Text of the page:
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Aug 1, 2019

Budget Family Living in Japan? Several questions for all you Expats!

How might I achieve a shoestring budget lifestyle in Japan? After reading genkidesu's blog post on City-Cost about living on a shoestring budget, it seems possible to live a dream that seemed reserved for retirement. Here is my situation and my background for anyone that is interested in helping me navigate this transition. I'm married with a 7 year old daughter and 2 year old son. We live in Oklahoma. What should I take into consideration with regards to young children and moving internationally? I have held several jobs from washing cars to telemarketing to IT to home automation programming. Where should I start with regards to jobs that will bring in a minimum of $2,000 per month in Japan? I'd like to move to Japan within the next 6 months. Is this realistic? What pitfalls have you experienced that I should be on the look out for, if any? Maemotte kansha shimasu! (Thank you in advance :P)

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zkoynz

zkoynz

Taking my first steps to moving and living in Japan with my family. Feel free to send me helpful posts and tips at your discretion. I will try to contribute as much as possible to this community in the meantime.

8 Answers


Best Answer

  • genkidesu

    on Aug 1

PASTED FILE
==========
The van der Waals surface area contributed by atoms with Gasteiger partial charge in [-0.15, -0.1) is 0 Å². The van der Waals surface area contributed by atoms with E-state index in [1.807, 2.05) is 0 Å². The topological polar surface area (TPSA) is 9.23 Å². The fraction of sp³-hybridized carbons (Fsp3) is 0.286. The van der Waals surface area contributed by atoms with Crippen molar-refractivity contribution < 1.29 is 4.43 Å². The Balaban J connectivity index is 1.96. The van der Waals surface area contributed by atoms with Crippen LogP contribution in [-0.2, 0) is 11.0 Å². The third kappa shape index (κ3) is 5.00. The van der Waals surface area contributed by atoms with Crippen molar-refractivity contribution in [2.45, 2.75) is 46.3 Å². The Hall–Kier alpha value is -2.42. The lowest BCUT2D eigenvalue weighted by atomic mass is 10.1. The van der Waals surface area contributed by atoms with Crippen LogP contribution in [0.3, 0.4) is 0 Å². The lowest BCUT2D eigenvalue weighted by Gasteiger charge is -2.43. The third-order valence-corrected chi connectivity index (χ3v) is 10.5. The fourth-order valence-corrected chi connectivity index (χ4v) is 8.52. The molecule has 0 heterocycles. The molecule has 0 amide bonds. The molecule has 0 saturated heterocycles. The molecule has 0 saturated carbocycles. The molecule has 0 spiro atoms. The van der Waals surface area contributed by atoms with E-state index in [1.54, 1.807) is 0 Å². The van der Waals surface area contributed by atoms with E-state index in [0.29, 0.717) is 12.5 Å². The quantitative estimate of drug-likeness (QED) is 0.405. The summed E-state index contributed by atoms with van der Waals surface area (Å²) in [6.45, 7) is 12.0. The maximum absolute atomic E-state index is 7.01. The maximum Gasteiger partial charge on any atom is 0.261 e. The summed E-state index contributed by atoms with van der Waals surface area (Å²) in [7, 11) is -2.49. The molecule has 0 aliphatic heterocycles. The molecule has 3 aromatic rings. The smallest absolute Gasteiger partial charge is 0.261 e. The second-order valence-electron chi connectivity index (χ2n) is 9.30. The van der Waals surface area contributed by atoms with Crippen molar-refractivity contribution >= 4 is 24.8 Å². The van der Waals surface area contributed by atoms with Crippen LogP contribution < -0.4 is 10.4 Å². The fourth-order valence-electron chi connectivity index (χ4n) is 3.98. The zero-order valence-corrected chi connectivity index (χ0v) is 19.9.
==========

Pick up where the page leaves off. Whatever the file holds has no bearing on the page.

I'll try and cover your questions with my own experiences as best as I can! We actually had our children here in Japan (I'm Australian, my husband is American) so I can't personally comment on moving kids half way across the world. However, a number of my expat friends have done that. There are definitely international schools in certain areas, particularly Tokyo, but often cost-wise they are an arm and a leg. My children are only 4 and 2, so my eldest has only done pre-school here. Since we live in the countryside right now, there's no immediate option for international schools so we opted for Japanese pre-school. One amazing plus: she's bilingual at this point in her life! Obviously we hope to keep it up, and will have to reassess once she's a little older about what we want to do with her schooling. However, I would say overall it's been good for us so far. You do get government incentives if you're a resident in Japan and have children. I don't know what the exact term is, but three times a year we get about $1000 for having two children. I think the intent is to help subsidize the costs that come with raising children, it's definitely helpful with school expenses, clothes, shoes, and all the other stuff that kids require! Work wise, it can be difficult to find employment here. I'm not sure about your Japanese language capability (mine is minimal - certainly not enough to hold a professional career in Japanese) but I've been lucky that I've had a couple of part time gigs doing social media work for English-speaking organizations. It's stuff that I really fell into and learned along the way. If you want to do things like teach English, many places have the insistence of at least a Bachelor's Degree, although I'm sure that some places will have ways around that since you're from an English speaking country. Oftentimes that's seen as a big asset in itself. I do think that honestly, it would be hard to get IT jobs unless you have Japanese capability, or you're working for an English speaking company. Issue is, most English speaking companies are going to be concentrated in city regions, and then you come up against rent being more expensive. One thing I will say is that this site has been immensely helpful in assisting our household budget! I love writing anyway, and have for as long as I can remember, so being able to write and get gift cards for Amazon Japan is great. We use them for Amazon Pantry items (can buy dry food goods, household supplies, etc) and whatever else you can find on Amazon Japan! Highly recommend contributing as much as you can on here - every penny counts!